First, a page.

Capital One

Economic Reality: Bottom 50% Of Americans No Longer Matter

Previously, the bottom third did not matter. Then the bottom 40% did not matter. Now the bottom 50% do not matter. Brexit was the first warning shot. Trump was the second. As soon as the bottom 65% don’t matter, those 65% may vote to take matters into their own hands.

US Rig Count Rise Continues As Crude Production Hits 20-Month Highs

From the May 2016 lows, the number of US oil rig counts have only declined 3 times and this week was no exception. Up for its 15th week in a row (+9 to 697), its highest level since April 2015, the rig count continues to pull US crude production higher, stymying OPEC efforts at balance, leaving the bullish case for oil fading fast.

Frontrunning: February 24

  • Futures drop along with oil prices (Reuters)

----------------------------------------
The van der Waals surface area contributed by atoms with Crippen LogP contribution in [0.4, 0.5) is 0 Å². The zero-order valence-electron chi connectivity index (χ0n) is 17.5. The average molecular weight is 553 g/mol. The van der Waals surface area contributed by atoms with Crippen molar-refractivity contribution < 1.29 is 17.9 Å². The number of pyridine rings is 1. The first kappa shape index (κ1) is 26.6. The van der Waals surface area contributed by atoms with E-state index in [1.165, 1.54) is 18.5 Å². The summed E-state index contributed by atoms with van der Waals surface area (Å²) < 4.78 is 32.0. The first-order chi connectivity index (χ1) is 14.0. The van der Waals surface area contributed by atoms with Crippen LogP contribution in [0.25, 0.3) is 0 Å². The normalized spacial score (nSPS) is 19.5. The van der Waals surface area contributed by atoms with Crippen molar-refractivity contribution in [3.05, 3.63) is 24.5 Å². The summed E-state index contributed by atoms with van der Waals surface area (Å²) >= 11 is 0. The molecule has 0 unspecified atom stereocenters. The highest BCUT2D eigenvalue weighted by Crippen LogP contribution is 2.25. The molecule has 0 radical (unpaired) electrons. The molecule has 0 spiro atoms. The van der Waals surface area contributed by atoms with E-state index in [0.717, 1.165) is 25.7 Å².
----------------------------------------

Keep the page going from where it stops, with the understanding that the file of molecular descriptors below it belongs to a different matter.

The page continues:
• The U.S. Is the World’s Third-Best Equity Market Since 1900 (BBG)
  • U.S. Talks With Mexico Clouded by Mixed Message (WSJ)
  • A Tea Party for the left? Liberals hope so (Reuters)
  • Kushner, Ivanka Trump Block Attack on Paris Pact (WSJ)
  • Saudi Arabia’s Oil Wealth Is About to Get a Reality Check (BBG)

2016 Year In Review

We started this year with the economy deteriorating and finished it with the second interest rate increase in ten years. There were a lot of ups and downs along the way, but ultimately 2016 was defined by three key story-lines:  1) Brexit 2) The Presidential Election 3) Fed Policy. The first two events were votes that shocked the world. The stock market’s reaction to each was arguably even more shocking. 

Frontrunning: October 17

  • Bonds Selloff Spreads on Inflation Concern; Stocks Fall With Oil (BBG)
  • Trump charges U.S. election results being rigged 'at many polling places'  (Reuters)
  • CNN’s Stelter Blames Firebombing of NC Republican Office on Trump's 'Over Heated' Rhetoric (Newsbusters)
  • Britain, France seek EU condemnation of Russia over Syria (Reuters)
  • Inside the Secret Society of Wall Street's Top In-House Lawyers (BBG)

Diversify At Your Own Risk

If one is to hedge with Treasury securities, they must also consider what happens if yields do not decline during a market correction. What if “safe-haven” securities traditionally used for hedging purposes were to lose 5% to 10% or even 20% or more?